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http://www.salemnews.net/page/content.detail/id/521874.html?nav=5007
salemnews.net

State game officer doesn’t believe Salem mountain lion story true

The story of a mountain lion killed behind the Saxon Club on Friday looks like an Internet hoax.

Ohio Department of Natural Resources District 3 (Columbiana County) Officer Scott Angelo said Thursday, “I have no knowledge of that. I don’t believe there’s any truth to that.”

Salem Humane Officer Sue Davidson was of the same mind and said so on Wednesday.

She first heard the story on Sunday except that it was on Hoopes Road.

Angelo said he saw the picture and it was circulating the Internet.

“As a matter of fact, I don’t believe there’s any truth to it,” he said.

The Salem News Virtual Newsroom received a message early Wednesday night asking, “Why has the shooting of a 160-170 lb. female mountain lion last Friday near the Saxon Club not been publicized?”

A photo was sent along showing good-sized cat on the tailgate of a pickup that also had two dog cages in the truck bed. The truck is sitting on a snow-covered drive.

The Salem man who submitted the information said he got it from a person who worked with the person who supposedly shot and killed the mountain lion.

“I don’t know the man,” he said, adding it was killed “a half-mile behind the Saxon Club.”

He added that the game warden took the carcass for testing to see if it was “domestic or lactating.”

Mountain lions are on the United States Endangered Species list.

He also said the person who shot it could not be contacted Wednesday night, but he would try to obtain a contact number for him on Thursday, but did not.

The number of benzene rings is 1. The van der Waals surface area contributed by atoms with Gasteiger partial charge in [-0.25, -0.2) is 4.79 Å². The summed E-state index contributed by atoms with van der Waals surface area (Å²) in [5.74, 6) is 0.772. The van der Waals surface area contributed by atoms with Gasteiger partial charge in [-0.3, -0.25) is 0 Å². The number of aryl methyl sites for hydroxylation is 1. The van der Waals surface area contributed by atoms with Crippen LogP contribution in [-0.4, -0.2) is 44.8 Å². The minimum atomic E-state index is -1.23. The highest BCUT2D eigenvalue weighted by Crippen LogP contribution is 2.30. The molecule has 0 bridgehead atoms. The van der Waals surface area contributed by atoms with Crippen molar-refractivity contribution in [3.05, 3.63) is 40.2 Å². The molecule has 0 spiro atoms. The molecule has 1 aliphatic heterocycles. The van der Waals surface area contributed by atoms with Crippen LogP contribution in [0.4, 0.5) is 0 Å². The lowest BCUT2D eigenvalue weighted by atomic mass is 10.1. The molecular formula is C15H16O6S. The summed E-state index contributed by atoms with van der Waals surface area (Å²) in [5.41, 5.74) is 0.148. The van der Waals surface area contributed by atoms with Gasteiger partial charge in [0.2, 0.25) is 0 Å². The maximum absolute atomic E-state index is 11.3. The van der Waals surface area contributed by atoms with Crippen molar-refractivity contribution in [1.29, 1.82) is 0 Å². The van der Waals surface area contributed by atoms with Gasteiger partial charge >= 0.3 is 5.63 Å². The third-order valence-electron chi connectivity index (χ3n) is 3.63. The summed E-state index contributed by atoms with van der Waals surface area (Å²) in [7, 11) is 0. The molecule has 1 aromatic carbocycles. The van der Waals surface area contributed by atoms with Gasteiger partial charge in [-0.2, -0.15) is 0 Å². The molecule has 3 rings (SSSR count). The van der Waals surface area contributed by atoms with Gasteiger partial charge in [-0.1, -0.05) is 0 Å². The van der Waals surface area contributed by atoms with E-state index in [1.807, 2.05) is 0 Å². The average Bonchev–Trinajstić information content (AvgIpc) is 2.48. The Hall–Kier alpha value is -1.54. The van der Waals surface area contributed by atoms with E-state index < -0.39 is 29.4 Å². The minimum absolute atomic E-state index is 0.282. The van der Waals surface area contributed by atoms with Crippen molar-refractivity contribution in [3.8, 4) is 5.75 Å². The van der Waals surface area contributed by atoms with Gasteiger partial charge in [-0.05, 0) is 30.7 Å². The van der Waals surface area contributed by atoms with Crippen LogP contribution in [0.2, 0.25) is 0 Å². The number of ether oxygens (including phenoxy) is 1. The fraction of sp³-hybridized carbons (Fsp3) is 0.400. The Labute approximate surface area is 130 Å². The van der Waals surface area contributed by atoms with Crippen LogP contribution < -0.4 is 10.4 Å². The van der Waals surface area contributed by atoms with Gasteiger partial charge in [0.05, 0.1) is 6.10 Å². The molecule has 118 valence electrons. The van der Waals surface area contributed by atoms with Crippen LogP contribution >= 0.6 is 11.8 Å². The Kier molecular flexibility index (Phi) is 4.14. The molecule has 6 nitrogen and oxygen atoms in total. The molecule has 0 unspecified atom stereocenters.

Davidson said she also saw the photo.

“It makes me think this is a hoax,” she said.

Angelo said he had not talked to anyone who has come forward with information in Columbiana County.

“It was killed somewhere and they had a picture circulated around the Internet that can’t be verified,” he said.

The Hoaxslayer.com Web site describes an e-mail hoax regarding a mountain lion supposedly shot in Kansas saying, “This guy is a friend of one of the guys who works with my friend.”

Apparently the mountain lion-themed hoax is popular owing to the distinct rarity of the animals.

In North Carolina, the wildlife commission began a Sept. 25, 2009 public service press release saying, “The N.C. Wildlife Resources Commission is warning the public that a photograph of a mountain lion purported to be taken in western North Carolina is actually from Texas.”

It goes on to state, “It is one of several mountain lion hoaxes that have circulated through several states in the past few weeks, and the e-mails in each state claim that the photograph was taken locally.

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